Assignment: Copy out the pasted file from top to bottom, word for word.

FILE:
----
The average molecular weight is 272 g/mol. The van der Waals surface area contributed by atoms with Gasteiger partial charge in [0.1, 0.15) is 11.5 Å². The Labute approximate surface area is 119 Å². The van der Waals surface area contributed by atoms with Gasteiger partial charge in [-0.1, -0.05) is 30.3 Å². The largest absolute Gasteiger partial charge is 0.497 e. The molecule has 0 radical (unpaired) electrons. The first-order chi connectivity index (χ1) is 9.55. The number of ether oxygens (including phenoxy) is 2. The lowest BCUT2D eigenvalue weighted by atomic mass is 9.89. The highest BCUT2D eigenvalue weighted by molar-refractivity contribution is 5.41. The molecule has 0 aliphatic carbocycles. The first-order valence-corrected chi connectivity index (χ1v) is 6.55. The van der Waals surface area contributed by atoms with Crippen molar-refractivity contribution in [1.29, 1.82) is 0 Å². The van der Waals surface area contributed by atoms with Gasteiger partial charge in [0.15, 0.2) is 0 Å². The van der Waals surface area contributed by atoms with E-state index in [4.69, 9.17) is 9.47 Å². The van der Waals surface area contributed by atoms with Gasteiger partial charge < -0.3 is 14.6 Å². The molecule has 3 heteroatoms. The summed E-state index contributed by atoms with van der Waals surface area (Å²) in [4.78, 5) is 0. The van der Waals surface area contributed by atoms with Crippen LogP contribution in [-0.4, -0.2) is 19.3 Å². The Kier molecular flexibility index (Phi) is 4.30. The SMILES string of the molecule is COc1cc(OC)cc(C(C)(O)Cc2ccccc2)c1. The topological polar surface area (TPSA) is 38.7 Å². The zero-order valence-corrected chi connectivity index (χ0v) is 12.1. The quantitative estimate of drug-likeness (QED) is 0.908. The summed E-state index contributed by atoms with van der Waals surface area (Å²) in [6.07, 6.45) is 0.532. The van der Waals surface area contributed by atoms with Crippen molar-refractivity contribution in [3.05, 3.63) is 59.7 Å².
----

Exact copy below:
The average molecular weight is 272 g/mol. The van der Waals surface area contributed by atoms with Gasteiger partial charge in [0.1, 0.15) is 11.5 Å². The Labute approximate surface area is 119 Å². The van der Waals surface area contributed by atoms with Gasteiger partial charge in [-0.1, -0.05) is 30.3 Å². The largest absolute Gasteiger partial charge is 0.497 e. The molecule has 0 radical (unpaired) electrons. The first-order chi connectivity index (χ1) is 9.55. The number of ether oxygens (including phenoxy) is 2. The lowest BCUT2D eigenvalue weighted by atomic mass is 9.89. The highest BCUT2D eigenvalue weighted by molar-refractivity contribution is 5.41. The molecule has 0 aliphatic carbocycles. The first-order valence-corrected chi connectivity index (χ1v) is 6.55. The van der Waals surface area contributed by atoms with Crippen molar-refractivity contribution in [1.29, 1.82) is 0 Å². The van der Waals surface area contributed by atoms with Gasteiger partial charge in [0.15, 0.2) is 0 Å². The van der Waals surface area contributed by atoms with E-state index in [4.69, 9.17) is 9.47 Å². The van der Waals surface area contributed by atoms with Gasteiger partial charge < -0.3 is 14.6 Å². The molecule has 3 heteroatoms. The summed E-state index contributed by atoms with van der Waals surface area (Å²) in [4.78, 5) is 0. The van der Waals surface area contributed by atoms with Crippen LogP contribution in [-0.4, -0.2) is 19.3 Å². The Kier molecular flexibility index (Phi) is 4.30. The SMILES string of the molecule is COc1cc(OC)cc(C(C)(O)Cc2ccccc2)c1. The topological polar surface area (TPSA) is 38.7 Å². The zero-order valence-corrected chi connectivity index (χ0v) is 12.1. The quantitative estimate of drug-likeness (QED) is 0.908. The summed E-state index contributed by atoms with van der Waals surface area (Å²) in [6.07, 6.45) is 0.532. The van der Waals surface area contributed by atoms with Crippen molar-refractivity contribution in [3.05, 3.63) is 59.7 Å².